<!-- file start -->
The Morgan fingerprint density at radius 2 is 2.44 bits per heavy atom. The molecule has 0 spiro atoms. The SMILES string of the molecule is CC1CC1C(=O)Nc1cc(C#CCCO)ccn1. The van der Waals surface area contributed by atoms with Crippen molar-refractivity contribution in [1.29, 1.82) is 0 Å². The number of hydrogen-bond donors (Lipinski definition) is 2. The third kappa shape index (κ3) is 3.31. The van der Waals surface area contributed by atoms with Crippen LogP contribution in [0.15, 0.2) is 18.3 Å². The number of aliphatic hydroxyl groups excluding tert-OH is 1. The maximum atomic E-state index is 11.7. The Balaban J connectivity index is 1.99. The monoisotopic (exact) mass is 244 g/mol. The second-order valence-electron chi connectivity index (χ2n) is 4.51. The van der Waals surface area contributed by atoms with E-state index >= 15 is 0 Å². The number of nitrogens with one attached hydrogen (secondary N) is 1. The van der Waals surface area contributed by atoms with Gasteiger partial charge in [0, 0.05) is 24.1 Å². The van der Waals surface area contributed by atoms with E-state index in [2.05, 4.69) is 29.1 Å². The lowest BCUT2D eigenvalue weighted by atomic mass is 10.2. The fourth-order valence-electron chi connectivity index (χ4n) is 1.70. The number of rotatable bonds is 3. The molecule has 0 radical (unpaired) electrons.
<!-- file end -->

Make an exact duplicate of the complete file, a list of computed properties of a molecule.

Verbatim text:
The Morgan fingerprint density at radius 2 is 2.44 bits per heavy atom. The molecule has 0 spiro atoms. The SMILES string of the molecule is CC1CC1C(=O)Nc1cc(C#CCCO)ccn1. The van der Waals surface area contributed by atoms with Crippen molar-refractivity contribution in [1.29, 1.82) is 0 Å². The number of hydrogen-bond donors (Lipinski definition) is 2. The third kappa shape index (κ3) is 3.31. The van der Waals surface area contributed by atoms with Crippen LogP contribution in [0.15, 0.2) is 18.3 Å². The number of aliphatic hydroxyl groups excluding tert-OH is 1. The maximum atomic E-state index is 11.7. The Balaban J connectivity index is 1.99. The monoisotopic (exact) mass is 244 g/mol. The second-order valence-electron chi connectivity index (χ2n) is 4.51. The van der Waals surface area contributed by atoms with E-state index >= 15 is 0 Å². The number of nitrogens with one attached hydrogen (secondary N) is 1. The van der Waals surface area contributed by atoms with Gasteiger partial charge in [0, 0.05) is 24.1 Å². The van der Waals surface area contributed by atoms with E-state index in [2.05, 4.69) is 29.1 Å². The lowest BCUT2D eigenvalue weighted by atomic mass is 10.2. The fourth-order valence-electron chi connectivity index (χ4n) is 1.70. The number of rotatable bonds is 3. The molecule has 0 radical (unpaired) electrons.